Amaterasu Omikami
Image courtesy of thegoddessnetwork.net

Across the world there are still many relatively untouched indigenous spiritual traditions – traditions that have sustained ancient human wisdom of how to maintain deep relationships with each other and the sacred world to the present day. Many are much, much older than western history recounts. As an example, the Hopi tradition recounts 500,000 years in their historical records, spanning several world ages of human growth and destruction. Most of these traditions have such small, unmoneyed communities that they do not even make it onto our collective cultural radar. There are numerous traditions around the world that “modern man” has summarily dismissed as “primitive” without a second thought. If anything, we study them for anthropological research, like studying cute animals in a zoo, blanketly discounting their wisdom and traditions as primitive myths and superstitions. Almost all of these traditions function at odds with our technological “advances” and our modern view that the world is composed of mere resources for personal exploitation, convenience and profit.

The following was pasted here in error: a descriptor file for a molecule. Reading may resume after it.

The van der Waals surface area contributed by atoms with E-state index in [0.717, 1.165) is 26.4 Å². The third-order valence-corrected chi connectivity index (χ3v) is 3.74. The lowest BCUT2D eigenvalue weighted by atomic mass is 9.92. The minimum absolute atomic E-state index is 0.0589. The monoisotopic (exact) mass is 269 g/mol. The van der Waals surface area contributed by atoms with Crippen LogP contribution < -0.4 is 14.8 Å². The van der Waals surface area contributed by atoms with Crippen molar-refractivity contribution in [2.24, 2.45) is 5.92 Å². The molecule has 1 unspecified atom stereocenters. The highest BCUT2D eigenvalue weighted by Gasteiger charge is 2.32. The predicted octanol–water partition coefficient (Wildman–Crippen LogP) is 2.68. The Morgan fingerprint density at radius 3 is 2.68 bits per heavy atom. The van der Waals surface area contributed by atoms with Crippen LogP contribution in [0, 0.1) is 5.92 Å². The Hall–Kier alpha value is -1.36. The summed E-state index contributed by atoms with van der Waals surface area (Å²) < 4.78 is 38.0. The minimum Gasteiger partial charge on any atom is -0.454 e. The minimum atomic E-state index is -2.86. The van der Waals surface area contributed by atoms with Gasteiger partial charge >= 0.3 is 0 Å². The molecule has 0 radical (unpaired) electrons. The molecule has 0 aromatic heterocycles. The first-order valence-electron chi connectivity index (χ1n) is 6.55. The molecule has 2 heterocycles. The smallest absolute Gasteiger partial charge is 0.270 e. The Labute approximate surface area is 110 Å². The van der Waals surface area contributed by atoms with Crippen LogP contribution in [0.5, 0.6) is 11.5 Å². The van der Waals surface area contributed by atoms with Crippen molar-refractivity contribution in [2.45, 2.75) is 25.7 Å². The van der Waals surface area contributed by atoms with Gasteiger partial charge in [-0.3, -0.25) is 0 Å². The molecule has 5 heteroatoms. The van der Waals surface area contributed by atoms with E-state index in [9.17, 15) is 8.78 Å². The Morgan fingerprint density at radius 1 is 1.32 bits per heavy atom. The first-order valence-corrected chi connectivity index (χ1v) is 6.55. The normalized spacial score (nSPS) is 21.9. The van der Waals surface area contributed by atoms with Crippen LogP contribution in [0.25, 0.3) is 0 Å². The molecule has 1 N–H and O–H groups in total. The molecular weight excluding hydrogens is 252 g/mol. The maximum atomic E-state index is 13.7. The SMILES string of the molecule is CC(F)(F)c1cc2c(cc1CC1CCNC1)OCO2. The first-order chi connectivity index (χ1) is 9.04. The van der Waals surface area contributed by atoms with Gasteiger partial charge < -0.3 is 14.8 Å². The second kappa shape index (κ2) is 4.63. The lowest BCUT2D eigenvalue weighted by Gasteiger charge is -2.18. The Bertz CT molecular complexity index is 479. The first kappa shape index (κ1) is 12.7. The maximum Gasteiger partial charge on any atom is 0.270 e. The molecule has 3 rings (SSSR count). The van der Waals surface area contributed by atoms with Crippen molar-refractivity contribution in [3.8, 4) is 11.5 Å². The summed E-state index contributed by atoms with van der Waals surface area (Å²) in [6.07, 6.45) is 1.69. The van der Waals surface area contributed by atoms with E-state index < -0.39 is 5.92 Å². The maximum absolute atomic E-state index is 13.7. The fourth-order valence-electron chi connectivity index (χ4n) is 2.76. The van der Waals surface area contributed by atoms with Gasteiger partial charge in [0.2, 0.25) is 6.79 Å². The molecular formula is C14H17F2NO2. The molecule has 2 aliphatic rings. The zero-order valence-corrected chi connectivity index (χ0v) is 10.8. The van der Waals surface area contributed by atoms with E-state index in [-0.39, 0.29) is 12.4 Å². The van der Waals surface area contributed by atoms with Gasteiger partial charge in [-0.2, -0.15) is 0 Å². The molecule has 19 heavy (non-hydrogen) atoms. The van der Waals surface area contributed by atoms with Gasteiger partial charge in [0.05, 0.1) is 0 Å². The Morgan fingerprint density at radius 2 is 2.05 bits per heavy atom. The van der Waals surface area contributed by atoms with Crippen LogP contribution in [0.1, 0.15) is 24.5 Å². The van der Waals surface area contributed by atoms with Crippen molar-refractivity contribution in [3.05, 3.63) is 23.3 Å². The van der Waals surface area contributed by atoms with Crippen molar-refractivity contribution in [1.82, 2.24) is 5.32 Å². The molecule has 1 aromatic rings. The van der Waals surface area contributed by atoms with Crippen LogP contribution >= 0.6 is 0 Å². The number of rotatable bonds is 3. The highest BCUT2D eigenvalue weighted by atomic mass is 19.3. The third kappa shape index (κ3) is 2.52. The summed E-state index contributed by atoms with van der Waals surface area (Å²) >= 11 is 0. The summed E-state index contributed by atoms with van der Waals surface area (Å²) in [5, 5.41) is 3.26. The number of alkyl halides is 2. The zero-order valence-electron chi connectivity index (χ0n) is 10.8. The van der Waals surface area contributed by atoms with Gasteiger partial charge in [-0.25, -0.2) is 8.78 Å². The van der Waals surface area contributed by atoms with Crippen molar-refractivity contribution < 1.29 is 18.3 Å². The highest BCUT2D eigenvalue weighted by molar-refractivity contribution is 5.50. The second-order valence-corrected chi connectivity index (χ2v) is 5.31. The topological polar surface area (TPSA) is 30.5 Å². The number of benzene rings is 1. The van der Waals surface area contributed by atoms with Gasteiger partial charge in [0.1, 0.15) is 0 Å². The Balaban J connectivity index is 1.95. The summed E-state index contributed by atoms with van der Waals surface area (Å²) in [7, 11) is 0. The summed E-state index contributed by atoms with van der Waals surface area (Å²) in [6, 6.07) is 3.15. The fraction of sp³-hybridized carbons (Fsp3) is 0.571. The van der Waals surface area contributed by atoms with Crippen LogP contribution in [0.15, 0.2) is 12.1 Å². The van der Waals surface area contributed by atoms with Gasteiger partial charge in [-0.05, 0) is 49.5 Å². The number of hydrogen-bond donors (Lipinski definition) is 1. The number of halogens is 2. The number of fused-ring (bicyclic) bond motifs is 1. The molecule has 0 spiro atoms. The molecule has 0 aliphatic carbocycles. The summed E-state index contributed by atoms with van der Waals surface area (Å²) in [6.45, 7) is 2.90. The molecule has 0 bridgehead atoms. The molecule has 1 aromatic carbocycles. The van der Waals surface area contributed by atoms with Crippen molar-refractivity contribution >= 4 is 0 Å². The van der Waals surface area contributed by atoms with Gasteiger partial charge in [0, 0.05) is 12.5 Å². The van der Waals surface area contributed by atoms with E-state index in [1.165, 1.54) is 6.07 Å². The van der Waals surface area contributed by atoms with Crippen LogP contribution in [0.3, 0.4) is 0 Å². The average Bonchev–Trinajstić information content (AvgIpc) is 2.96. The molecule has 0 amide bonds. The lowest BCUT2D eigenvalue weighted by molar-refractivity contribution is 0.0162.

With the rapid spread of modern techno-society, the world’s original traditions are all threatened with extinction. Many of these traditions carry knowledge of extraordinary healing traditions – millennial-old wisdom of how to heal the individual and community both spiritually and physically. Along with the traditions, these jewels of wisdom are also threatened. For these traditions to survive, they need greater help than any can provide themselves.